|CD Cover||CD Back||CD Tray|
|Booklet Pages 2 and 7||Booklet Pages 3 and 6||Booklet Pages 4 and 5|
|CD Full Face Label||CD Label|
Washed By The Waves
August 22nd, 1972
Teatro Alcione, Genoa, Italy
|Tony Banks||Keyboards, 12 String & Backing Vocals|
|Phil Collins||Drums, Percussion & Backing Vocals|
|Peter Gabriel||Lead Vocals, Flute & Percussion|
|Steve Hackett||Lead Guitars & Effects|
|Mike Rutherford||Bass Guitars, Guitars & Backing Vocals|
There were several important eras over the course of Genesis's long and fruitful career, but few carry as much significance as the summer of 1972. At the beginning of that year, the band's very existence was in doubt. Discouraged by low record sales and a lack of interest from the media at home in Great Britain, the group seemed on the point of splitting up. However, fuelled by the enormous success of the famous Charisma tour of Italy, where the album 'Nursery Cryme' had reached number 4 in the charts, Genesis approached the summer of 1972 with renewed confidence and optimism. Italy truly was the land of opportunity for budding young progressive acts from all parts of Europe and beyond, and the overwhelming flow of positive energy that Italian audiences lavished on Genesis carried the band to the threshold of their biggest breakthrough yet.
By the start of their first tour of Italy, in April of that year, Genesis had already begun working on new material for their next album. While in Naples, Tony Banks and Mike Rutherford composed what was destined to become one of the most memorable and enduring songs of the entire Genesis catalogue, the stunning 'Watcher Of The Skies'. Despite incessant traveling and countless gigs, Genesis managed to complete and record what is arguably the most pivotal album of their entire career, the magnificent 'Foxtrot'.
Side one of the new album offered a splendid choice of songs, all four of them highly innovative in terms of form and sound texture, but it was side two which provided the biggest surprise of all. After the short and delicate 'Horizons', where Steve Hackett was given his first opportunity to shine on the classical guitar, the rest of the side was devoted to one song, but what a song! 22 minutes and 57 seconds of sheer beauty and madness, the seminal 'Supper's Ready' was undeniably the band's absolute all-time masterpiece, an instant classic that would become their anthem and a staple of the Genesis live show for years to come. With such an amazing new record under their belt, the stage was set for Genesis to enter the next phase of their ascent.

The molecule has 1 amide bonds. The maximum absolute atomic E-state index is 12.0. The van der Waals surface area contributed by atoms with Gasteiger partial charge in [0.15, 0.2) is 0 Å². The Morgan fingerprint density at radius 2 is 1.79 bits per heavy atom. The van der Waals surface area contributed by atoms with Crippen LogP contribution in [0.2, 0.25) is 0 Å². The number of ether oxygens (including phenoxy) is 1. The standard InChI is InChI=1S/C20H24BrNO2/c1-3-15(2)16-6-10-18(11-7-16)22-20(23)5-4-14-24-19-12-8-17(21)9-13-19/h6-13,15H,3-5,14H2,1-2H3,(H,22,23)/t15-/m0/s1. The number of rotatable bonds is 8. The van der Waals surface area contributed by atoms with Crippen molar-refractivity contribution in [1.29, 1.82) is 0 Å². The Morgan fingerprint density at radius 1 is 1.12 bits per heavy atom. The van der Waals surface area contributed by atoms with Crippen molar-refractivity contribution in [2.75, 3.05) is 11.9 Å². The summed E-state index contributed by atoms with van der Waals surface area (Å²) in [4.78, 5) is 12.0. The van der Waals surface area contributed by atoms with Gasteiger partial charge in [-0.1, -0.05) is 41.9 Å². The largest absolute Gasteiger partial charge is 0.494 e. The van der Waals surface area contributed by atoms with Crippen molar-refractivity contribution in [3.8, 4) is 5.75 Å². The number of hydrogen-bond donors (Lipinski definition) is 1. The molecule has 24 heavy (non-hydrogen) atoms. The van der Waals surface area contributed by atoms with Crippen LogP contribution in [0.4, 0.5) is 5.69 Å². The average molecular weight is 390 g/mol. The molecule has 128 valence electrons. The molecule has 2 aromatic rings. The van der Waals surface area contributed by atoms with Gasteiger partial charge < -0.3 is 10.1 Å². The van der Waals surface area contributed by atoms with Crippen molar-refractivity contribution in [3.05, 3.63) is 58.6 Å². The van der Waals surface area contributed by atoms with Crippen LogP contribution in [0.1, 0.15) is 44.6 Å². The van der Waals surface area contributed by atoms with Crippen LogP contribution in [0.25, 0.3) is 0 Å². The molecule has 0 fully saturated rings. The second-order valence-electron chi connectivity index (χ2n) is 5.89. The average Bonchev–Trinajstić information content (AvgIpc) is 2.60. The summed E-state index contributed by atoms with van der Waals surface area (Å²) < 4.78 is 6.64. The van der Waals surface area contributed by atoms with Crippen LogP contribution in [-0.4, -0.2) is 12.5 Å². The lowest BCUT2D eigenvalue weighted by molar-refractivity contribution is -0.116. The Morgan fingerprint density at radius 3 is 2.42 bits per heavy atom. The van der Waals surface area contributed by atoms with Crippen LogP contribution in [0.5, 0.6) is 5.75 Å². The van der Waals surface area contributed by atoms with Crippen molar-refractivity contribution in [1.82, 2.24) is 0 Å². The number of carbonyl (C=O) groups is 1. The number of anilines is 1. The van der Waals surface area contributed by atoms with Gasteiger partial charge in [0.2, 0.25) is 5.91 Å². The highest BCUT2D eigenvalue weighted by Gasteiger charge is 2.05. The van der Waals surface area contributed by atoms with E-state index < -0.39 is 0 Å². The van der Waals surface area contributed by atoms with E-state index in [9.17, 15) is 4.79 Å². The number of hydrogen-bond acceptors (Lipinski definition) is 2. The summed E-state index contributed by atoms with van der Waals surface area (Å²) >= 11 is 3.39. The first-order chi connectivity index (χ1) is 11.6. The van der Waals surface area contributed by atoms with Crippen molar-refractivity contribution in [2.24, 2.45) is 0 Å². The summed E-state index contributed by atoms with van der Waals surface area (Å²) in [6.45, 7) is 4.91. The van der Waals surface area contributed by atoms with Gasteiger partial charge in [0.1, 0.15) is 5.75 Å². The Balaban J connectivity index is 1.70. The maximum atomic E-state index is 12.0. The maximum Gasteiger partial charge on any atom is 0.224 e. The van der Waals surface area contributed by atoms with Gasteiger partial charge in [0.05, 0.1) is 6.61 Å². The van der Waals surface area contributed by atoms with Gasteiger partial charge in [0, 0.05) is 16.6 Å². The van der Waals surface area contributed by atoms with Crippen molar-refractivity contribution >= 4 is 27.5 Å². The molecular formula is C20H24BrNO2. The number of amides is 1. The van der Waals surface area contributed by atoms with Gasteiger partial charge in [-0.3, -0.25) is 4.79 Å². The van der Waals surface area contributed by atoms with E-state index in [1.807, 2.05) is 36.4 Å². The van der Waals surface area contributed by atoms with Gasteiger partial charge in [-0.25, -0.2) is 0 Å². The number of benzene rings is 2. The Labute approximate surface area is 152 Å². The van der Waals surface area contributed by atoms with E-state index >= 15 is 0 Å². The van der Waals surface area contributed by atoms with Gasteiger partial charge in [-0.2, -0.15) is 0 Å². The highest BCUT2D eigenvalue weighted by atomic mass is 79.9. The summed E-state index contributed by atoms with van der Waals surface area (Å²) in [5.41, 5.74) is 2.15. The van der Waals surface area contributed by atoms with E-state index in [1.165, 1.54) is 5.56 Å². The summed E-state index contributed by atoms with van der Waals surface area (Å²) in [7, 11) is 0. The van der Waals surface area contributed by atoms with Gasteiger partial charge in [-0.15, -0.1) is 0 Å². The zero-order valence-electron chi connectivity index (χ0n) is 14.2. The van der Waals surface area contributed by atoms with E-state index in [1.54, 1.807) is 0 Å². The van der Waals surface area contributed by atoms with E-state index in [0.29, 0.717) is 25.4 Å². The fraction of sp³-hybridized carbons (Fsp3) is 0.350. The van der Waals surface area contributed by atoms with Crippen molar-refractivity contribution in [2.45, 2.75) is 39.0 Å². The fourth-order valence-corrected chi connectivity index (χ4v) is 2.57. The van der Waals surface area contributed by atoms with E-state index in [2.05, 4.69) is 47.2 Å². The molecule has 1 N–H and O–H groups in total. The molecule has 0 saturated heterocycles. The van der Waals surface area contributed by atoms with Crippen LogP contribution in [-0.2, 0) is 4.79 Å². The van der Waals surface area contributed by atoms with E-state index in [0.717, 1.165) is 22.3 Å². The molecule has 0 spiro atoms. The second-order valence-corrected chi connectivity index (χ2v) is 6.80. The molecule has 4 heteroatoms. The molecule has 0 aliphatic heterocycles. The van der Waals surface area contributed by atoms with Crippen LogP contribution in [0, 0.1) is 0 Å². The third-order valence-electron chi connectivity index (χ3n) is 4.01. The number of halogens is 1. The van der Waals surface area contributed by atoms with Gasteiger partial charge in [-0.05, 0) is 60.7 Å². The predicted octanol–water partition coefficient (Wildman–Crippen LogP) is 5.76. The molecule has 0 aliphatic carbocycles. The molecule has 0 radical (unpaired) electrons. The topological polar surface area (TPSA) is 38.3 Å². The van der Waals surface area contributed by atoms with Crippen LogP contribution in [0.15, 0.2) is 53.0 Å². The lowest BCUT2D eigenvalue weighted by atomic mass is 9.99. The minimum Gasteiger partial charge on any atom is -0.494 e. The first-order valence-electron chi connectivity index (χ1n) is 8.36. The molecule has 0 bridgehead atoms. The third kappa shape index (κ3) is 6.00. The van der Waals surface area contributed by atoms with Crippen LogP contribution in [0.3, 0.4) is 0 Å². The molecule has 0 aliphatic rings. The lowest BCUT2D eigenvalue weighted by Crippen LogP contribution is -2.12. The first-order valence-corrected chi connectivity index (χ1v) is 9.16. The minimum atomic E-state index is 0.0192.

By the time the band reached Genoa, on their second Italian tour of the year, a couple of the new songs from 'Foxtrot' had already made their way into the live set. 'Watcher Of The Skies', which had been premiered earlier that same summer (at the Lincoln Festival in England), had attained its final form and was even used as the show opener, a rather bold move, to say the least. The chilling and majestic introductory mellotron chord sequence was a solid attention grabber, and the song would remain in the opening spot until the end of the 'Selling England By The Pound' tour in the spring of 1974.
The other new number to be offered that night in Genoa was 'Can-Utility And The Coastliners', probably the band's most underrated song. Genesis had been playing the instrumental section in the middle of this song for a while, and originally it had been part of a rather strange number called 'Bye Bye Johnny' (the only known recording of which, strangely enough, was taped from the audience in Pavia, Italy, in April of 1972). While 'Bye Bye Johnny' ultimately fell by the wayside, the instrumental section would go on to become a pivotal part of the exciting and inventive 'Can-Utility'.